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Equities versus bonds: Which offers better value?

05 June 2009 Dr Prieur du Plessis, chairman of Plexus group
Dr Prieur du Plessis, chairman of Plexus group

Dr Prieur du Plessis, chairman of Plexus group

Investment managers of balanced portfolios use myriad fundamental and technical indicators when determining their portfolios' allocation between equities, bonds, property and cash.

The decision regarding whether to overweight or underweight equities has become somewhat more difficult, following a 27,3% rally in domestic equity prices since the FTSE/JSE All Share Index hit a low of 18 121 on 3 March, says Dr Prieur du Plessis, chairman of Plexus group.

“One way to gauge whether equities are cheap or expensive is to compare their valuations with those of other asset classes,” says Du Plessis. “To establish where equities are trading relative to bonds, one can compare the earnings yield on equities with the yield on long-term bonds.”

According to Du Plessis, the earnings yield on the FTSE/JSE All Share Index is currently 9,2%, having declined from 12,4% on 3 March due to the recent significant rise in share prices. Despite the substantial decline, the current earnings yield is still considerably higher that the long-term average of 7,5% since 1989.

The yield on the All Bond Index is currently 9,5%, reflecting the up-tick in long-term bond yields since their 18 December 2008 low of 8,9%.

“To compare the relative value of equities versus bonds, one should look at the difference - or spread - between the yields of the two asset classes (i.e. the yield on the BESA All Bond Index minus the earnings yield of the All Share Index),” says du Plessis. Currently the spread stands at 0,3%.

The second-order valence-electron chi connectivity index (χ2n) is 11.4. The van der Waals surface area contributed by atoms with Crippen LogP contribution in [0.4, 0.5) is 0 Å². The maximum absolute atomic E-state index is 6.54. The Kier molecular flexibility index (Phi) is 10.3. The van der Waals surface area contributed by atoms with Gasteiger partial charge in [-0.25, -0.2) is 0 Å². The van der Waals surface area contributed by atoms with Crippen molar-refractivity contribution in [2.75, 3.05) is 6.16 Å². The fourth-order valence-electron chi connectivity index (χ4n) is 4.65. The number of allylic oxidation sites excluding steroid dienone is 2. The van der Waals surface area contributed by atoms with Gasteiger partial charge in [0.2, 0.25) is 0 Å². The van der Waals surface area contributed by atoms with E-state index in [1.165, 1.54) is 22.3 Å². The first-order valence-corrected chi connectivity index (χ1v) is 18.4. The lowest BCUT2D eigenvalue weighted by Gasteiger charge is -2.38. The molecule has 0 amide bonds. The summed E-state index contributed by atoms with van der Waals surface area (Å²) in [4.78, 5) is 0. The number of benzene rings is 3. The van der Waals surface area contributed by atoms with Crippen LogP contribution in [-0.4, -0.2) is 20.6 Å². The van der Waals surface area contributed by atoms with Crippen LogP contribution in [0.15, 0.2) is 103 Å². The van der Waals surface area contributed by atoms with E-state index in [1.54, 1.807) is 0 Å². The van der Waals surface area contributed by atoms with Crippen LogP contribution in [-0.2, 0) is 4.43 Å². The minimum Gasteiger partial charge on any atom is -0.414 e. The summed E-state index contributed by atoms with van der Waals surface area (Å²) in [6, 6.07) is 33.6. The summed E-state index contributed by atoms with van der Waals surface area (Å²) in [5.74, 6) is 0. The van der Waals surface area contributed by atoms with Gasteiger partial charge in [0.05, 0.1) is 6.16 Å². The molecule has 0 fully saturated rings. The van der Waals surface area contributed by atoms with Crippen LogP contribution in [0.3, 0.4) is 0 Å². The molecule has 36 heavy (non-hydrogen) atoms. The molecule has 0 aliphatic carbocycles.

“Although the spread has narrowed significantly from -3,0% since the market low of 3 March, it is still far from the 5,1% long-term average since 1989,” says Du Plessis.

Bond yields are almost on par with the earnings yield of equities, however, the earnings yield of equities is still significantly higher than the long-term average and bond yields are close to a low not seen in more than 20 years. He says “it is hard to come to any conclusion other than that equities are still cheap compared to bonds.”

“Even though the recent equity market rally may prove to be a case of too much too fast and a short-term pull-back may be on the cards, there are signs that the pace of the global economic meltdown is slowing and that some green shoots are appearing. At current levels there is good potential for capital growth from equities over the next few years,” says Du Plessis.

He believes bonds “have already discounted a very gloomy economic picture and more interest rate cuts by the South African Reserve Bank. South Africa also still has inflation to contend with, which although on a declining trend, remains stubbornly high.”

“With this in mind, there is little chance of significant declines in long-term bond rates and the potential for any capital growth over the next year or two is therefore limited,” says Du Plessis. “With an expected mild improvement in the global economy during the second half of this year, leading to higher commodity prices and an improvement in the domestic economy, we may even see long-term bond rates rising and bond prices declining.”

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